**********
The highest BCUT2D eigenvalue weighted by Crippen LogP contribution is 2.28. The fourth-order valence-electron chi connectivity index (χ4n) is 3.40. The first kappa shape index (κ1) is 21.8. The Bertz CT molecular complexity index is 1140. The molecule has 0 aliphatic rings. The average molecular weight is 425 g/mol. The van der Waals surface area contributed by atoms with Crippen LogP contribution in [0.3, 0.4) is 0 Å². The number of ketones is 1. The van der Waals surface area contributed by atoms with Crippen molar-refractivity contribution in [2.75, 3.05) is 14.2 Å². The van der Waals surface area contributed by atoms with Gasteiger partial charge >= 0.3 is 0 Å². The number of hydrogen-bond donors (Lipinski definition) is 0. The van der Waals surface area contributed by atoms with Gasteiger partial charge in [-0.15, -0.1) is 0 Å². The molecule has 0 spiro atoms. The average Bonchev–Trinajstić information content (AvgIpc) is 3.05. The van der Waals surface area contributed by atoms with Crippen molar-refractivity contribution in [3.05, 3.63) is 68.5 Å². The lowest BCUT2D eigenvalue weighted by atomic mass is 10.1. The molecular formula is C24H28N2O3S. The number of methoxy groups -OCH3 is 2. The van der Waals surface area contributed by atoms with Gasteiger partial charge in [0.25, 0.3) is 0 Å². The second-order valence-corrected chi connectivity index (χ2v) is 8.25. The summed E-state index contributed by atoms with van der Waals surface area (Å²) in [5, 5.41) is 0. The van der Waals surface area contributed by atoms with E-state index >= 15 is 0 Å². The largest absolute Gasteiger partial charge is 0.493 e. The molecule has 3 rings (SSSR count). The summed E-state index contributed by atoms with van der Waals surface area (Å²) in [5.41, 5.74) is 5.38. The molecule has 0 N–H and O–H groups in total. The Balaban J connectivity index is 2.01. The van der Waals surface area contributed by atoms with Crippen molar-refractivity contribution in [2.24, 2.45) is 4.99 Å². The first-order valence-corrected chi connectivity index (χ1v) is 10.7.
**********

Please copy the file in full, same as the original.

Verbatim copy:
The highest BCUT2D eigenvalue weighted by Crippen LogP contribution is 2.28. The fourth-order valence-electron chi connectivity index (χ4n) is 3.40. The first kappa shape index (κ1) is 21.8. The Bertz CT molecular complexity index is 1140. The molecule has 0 aliphatic rings. The average molecular weight is 425 g/mol. The van der Waals surface area contributed by atoms with Crippen LogP contribution in [0.3, 0.4) is 0 Å². The number of ketones is 1. The van der Waals surface area contributed by atoms with Crippen molar-refractivity contribution in [2.75, 3.05) is 14.2 Å². The van der Waals surface area contributed by atoms with Gasteiger partial charge >= 0.3 is 0 Å². The number of hydrogen-bond donors (Lipinski definition) is 0. The van der Waals surface area contributed by atoms with Gasteiger partial charge in [-0.15, -0.1) is 0 Å². The molecule has 0 spiro atoms. The average Bonchev–Trinajstić information content (AvgIpc) is 3.05. The van der Waals surface area contributed by atoms with Crippen molar-refractivity contribution in [3.05, 3.63) is 68.5 Å². The lowest BCUT2D eigenvalue weighted by atomic mass is 10.1. The molecular formula is C24H28N2O3S. The number of methoxy groups -OCH3 is 2. The van der Waals surface area contributed by atoms with Gasteiger partial charge in [0.25, 0.3) is 0 Å². The second-order valence-corrected chi connectivity index (χ2v) is 8.25. The summed E-state index contributed by atoms with van der Waals surface area (Å²) in [5, 5.41) is 0. The van der Waals surface area contributed by atoms with E-state index >= 15 is 0 Å². The largest absolute Gasteiger partial charge is 0.493 e. The molecule has 3 rings (SSSR count). The summed E-state index contributed by atoms with van der Waals surface area (Å²) in [5.41, 5.74) is 5.38. The molecule has 0 N–H and O–H groups in total. The Balaban J connectivity index is 2.01. The van der Waals surface area contributed by atoms with Crippen molar-refractivity contribution in [2.24, 2.45) is 4.99 Å². The first-order valence-corrected chi connectivity index (χ1v) is 10.7.